Next, Chalmette Refining asserts that Plaintiff's state-law vacation pay claim must be dismissed because Chalmette Refining never employed Plaintiff.[10] According to Chalmette Refining, Plaintiff's belief that Chalmette Refining employed him is grounded in the belief that he received paychecks with the moniker “Exxon Mobil Chalmette Refining LLC.”[11] However, Chalmette Refining states that Plaintiff has not produced any documentation to support this assertion.[12] Moreover, Chalmette Refining states that it offered Plaintiff employment in 2015, which it contends shows that Plaintiff was not an employee of Chalmette Refining up to that point.[13]

         Chalmette Refining also notes that Exxon has admitted that it employed Plaintiff, and Plaintiff testified during his deposition that vacation claims arise out of his employment agreement with Exxon.[14] Accordingly, Chalmette Refining contends that the motion for summary judgment should be granted.[15]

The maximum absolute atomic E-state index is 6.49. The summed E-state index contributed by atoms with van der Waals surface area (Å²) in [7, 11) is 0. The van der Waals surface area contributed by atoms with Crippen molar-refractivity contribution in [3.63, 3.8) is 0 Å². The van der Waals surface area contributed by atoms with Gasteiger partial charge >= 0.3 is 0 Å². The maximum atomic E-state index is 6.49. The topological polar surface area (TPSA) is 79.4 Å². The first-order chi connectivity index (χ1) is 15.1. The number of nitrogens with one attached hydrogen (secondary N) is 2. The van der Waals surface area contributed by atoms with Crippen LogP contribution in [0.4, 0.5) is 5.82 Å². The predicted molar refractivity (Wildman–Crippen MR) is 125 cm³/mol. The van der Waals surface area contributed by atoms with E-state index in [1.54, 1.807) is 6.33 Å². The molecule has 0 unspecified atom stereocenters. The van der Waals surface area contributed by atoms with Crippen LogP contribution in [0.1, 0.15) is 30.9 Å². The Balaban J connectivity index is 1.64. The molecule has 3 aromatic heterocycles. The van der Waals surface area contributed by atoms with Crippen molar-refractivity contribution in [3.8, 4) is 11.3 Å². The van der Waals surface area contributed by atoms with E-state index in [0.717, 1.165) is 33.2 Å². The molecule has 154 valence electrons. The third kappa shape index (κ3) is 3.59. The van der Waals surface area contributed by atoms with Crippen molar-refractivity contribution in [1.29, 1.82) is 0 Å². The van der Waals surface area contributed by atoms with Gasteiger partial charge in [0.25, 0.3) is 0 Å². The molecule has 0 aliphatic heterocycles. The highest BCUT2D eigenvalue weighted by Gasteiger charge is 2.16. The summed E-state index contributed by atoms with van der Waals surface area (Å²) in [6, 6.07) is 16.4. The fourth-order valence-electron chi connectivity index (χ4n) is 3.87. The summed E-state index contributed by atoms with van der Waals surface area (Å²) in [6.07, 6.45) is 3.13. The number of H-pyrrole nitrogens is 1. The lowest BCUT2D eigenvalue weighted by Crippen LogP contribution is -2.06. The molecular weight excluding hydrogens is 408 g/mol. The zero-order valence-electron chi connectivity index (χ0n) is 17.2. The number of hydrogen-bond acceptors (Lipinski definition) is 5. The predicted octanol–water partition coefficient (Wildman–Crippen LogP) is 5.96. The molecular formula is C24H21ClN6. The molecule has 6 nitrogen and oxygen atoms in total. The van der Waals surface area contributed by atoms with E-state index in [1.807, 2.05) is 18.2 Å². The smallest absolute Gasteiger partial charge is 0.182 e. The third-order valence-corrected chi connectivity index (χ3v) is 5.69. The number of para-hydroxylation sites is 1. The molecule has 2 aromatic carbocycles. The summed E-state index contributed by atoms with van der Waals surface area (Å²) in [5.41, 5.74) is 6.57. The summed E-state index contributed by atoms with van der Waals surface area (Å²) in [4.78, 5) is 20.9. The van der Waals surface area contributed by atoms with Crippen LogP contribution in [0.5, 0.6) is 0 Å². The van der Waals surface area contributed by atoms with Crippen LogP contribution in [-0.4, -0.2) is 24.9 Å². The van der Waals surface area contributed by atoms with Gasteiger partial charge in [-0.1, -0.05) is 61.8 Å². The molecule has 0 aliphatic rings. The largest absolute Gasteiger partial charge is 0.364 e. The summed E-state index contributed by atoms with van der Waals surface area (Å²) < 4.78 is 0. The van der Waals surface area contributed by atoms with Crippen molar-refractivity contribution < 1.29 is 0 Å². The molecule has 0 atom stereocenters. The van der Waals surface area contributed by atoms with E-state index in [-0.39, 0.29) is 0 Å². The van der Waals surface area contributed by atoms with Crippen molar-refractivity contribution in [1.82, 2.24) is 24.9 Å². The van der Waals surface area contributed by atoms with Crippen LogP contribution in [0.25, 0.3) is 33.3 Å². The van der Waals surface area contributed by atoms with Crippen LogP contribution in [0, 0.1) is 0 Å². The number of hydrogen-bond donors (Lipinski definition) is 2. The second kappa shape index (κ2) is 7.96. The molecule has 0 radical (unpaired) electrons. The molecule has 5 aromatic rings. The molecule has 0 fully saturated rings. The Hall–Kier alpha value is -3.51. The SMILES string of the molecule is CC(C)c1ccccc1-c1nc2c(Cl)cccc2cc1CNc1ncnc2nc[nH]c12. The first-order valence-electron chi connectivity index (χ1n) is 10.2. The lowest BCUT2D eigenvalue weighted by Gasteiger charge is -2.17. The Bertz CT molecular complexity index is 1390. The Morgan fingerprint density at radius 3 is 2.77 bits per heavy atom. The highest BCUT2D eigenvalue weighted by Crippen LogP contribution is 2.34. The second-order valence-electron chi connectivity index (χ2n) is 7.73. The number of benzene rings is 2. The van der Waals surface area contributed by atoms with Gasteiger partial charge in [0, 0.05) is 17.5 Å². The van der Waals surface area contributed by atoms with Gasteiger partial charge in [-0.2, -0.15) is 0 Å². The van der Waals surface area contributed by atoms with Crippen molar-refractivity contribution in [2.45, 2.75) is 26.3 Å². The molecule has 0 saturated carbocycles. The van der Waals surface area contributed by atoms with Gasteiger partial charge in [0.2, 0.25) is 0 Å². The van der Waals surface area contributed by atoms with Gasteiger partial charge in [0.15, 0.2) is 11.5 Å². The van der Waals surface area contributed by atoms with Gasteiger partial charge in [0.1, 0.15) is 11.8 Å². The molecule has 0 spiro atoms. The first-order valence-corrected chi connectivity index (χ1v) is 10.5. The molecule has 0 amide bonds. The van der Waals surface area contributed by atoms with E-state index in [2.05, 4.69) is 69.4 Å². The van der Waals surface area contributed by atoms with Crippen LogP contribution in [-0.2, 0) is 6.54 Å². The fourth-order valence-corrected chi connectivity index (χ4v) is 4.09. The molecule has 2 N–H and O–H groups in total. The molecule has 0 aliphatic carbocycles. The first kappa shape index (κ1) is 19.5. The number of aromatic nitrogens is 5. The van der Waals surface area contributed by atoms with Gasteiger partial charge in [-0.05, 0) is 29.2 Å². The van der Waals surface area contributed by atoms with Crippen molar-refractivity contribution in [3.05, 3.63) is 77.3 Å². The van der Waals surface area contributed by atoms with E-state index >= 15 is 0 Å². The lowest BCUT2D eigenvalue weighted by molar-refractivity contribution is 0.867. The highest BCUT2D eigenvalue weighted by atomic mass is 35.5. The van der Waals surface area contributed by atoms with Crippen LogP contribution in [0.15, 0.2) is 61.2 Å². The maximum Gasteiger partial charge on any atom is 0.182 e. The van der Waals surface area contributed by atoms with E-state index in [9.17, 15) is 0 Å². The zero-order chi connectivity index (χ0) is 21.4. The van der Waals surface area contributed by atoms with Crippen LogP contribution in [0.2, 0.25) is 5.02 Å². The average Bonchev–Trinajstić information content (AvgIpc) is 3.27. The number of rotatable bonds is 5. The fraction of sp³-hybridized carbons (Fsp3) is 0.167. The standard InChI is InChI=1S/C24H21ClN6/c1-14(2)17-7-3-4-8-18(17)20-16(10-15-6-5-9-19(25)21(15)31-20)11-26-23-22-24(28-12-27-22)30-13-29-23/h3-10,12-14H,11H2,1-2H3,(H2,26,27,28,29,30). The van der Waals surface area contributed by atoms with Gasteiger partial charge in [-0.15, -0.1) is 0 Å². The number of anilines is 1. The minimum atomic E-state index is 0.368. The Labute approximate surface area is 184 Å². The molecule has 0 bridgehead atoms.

B. Plaintiff's Arguments in Opposition to Chalmette Refining's Motion

         In opposition, Plaintiff asserts that he was employed by both Exxon and Chalmette Refinery.[16] Specifically, Plaintiff contends that “[t]hrough the course of his employment at the Chalmette Refinery [Plaintiff] believed that he was employed by both ExxonMobil and Chalmette Refining LLC, as the monikers were used interchangeably in communications from Management related to all employment issues including pay and benefits matters.”[17] Plaintiff contends that “the parties clearly dispute whether Chalmette Refining LLC is a proper party and neither party offers more than self-serving statements in support of their respective position.”[18] Furthermore, Plaintiff asserts that Chalmette Refining relies too heavily on the fact it offered him employment in 2015 as definitive proof that he was not employed by Chalmette Refining before that date.[19]Accordingly, Plaintiff argues that the motion for summary judgment should be denied.[20]